In the last article we posted, we talked about why we are unable to remember being a baby. We explained that these kinds of memories are what psychologists call autobiographical memories; they are memories of events that a person has experienced.
But these are not the only kinds of memories we have. We also have what are called semantic memories (memories of facts), procedural memories (memories of how to perform actions) short-term working memory (snippets of temporarily stored information, like when you add up some numbers) and associative memories (like feeling scared of a dog after you were bitten by one).
Over the last few decades, there have been lots of really interesting studies that show that very young babies, even before they are born, can form memories, despite the fact that they won’t be able to recall them consciously when they are older.
In her pioneering work, Psychologist Carolyn Rovee-Collier devised an experiment that enabled her to study infants’ ability to remember actions over quite prolonged periods of time. In her experiments, a piece of light string was tied between infants’ ankles and a mobile that was hanging overhead, so that when they kicked their legs the mobile would move. The researchers found that infants as young as 2 to 6 months are quickly able to learn that they can control the mobile by kicking their legs in this way – in other words, they learnt and remembered how to do it. And, interestingly, 2-month-old infants could remember how to make the mobile move the next day and 6-month-old infants could remember it about 2 weeks later.
Another example of infant memory abilities can be demonstrated using eye-tracking technology – a neat bit of science that lets researchers see exactly where babies are looking. The researchers showed babies a series of coloured squares that repeatedly disappeared and reappeared. When the squares reappeared, they were either the same colour as before or they were a different colour. The researchers tracked where the babies were looking and for how long, and they found that infants as young as 4 months looked longer at the squares which changed colour – which means they must have remembered what the colour of the square was before. Interestingly, older infants were able to remember up to 4 squares at a time which suggests that their short-term memory abilities increase across the first year of life.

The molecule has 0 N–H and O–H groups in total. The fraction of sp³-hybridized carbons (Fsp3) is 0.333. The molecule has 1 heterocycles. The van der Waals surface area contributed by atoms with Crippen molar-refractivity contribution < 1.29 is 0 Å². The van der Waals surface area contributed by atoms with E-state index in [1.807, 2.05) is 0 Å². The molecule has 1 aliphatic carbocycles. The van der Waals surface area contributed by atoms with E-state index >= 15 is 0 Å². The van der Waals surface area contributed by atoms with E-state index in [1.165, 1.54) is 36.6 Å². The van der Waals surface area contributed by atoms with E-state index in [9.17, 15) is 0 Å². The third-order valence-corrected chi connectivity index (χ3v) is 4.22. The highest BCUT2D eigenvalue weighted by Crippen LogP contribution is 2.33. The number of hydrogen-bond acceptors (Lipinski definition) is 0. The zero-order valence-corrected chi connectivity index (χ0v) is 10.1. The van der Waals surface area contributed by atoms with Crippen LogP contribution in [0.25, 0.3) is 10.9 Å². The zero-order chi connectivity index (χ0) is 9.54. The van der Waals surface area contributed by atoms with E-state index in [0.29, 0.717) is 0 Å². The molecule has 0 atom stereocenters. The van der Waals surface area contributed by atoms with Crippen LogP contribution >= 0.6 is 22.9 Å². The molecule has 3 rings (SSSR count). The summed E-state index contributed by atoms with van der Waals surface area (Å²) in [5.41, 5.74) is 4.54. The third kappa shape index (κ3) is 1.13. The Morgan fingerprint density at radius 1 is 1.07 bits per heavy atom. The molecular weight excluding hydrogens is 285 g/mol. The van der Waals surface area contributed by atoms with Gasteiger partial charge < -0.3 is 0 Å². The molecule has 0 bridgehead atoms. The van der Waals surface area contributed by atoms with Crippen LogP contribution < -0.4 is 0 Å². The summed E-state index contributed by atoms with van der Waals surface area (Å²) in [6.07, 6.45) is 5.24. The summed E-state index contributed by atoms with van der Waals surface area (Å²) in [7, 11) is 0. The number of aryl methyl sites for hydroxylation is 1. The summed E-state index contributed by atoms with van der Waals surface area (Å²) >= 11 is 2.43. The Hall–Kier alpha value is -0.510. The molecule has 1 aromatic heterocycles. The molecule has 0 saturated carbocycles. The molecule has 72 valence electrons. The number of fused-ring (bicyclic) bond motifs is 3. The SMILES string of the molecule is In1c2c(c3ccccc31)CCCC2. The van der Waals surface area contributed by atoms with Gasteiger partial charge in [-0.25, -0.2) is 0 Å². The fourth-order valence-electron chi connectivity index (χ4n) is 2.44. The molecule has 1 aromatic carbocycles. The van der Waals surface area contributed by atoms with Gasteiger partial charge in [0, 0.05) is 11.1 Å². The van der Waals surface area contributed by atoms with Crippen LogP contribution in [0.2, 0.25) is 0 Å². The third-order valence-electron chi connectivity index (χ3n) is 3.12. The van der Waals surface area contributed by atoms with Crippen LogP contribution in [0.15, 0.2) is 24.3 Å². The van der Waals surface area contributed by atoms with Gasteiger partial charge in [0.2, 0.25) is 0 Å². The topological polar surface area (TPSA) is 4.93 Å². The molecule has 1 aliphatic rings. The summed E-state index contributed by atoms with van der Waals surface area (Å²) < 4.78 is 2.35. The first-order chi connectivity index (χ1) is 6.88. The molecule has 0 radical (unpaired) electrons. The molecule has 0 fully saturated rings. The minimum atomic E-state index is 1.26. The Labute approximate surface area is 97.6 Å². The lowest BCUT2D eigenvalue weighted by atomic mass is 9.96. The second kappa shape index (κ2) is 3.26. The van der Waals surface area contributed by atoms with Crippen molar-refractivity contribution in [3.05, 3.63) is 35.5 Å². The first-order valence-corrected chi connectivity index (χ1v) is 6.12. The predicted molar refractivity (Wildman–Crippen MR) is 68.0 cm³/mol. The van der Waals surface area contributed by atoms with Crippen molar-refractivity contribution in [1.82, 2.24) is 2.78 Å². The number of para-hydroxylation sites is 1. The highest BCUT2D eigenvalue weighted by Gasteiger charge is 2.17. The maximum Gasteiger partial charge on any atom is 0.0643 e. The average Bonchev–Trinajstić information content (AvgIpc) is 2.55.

These two experiments demonstrate that babies have very good memory abilities. But can we form memories in the womb? According to Dr Jan Nijhuis (Maastricht University) the answer is YES! By giving gentle “vibroacoustic stimulation” (a very low sound that makes a vibration) to a baby still in the womb, researchers can measure their reactions. Initially, they seem to react quite strongly, almost like surprise or startle. But, after repeating the same stimulation several times, they stop reacting – this is called habituation and is a very basic early form of memory. It’s as if they realise they’ve heard this before and its no longer interesting or surprising. Dr Nijhuis found that it took the babies a lot less time to become habituated to the noise when the experiment was repeated 4 weeks later, suggesting that thy had remembered the stimulus from before – a whole month later. Pretty impressive recall!
All in all, these experiments show that although we are unable to form lasting memories of our very early life that we’re able to consciously bring to mind as adults, we do form many other kinds of memories right from the word go, and these are almost certainly crucial for helping us navigate the world we encounter as we grow up.
If you’d like to learn more, check out this nice BBC article by our colleague Dr Jane Gilmore from Great Ormond Street Hospital in London.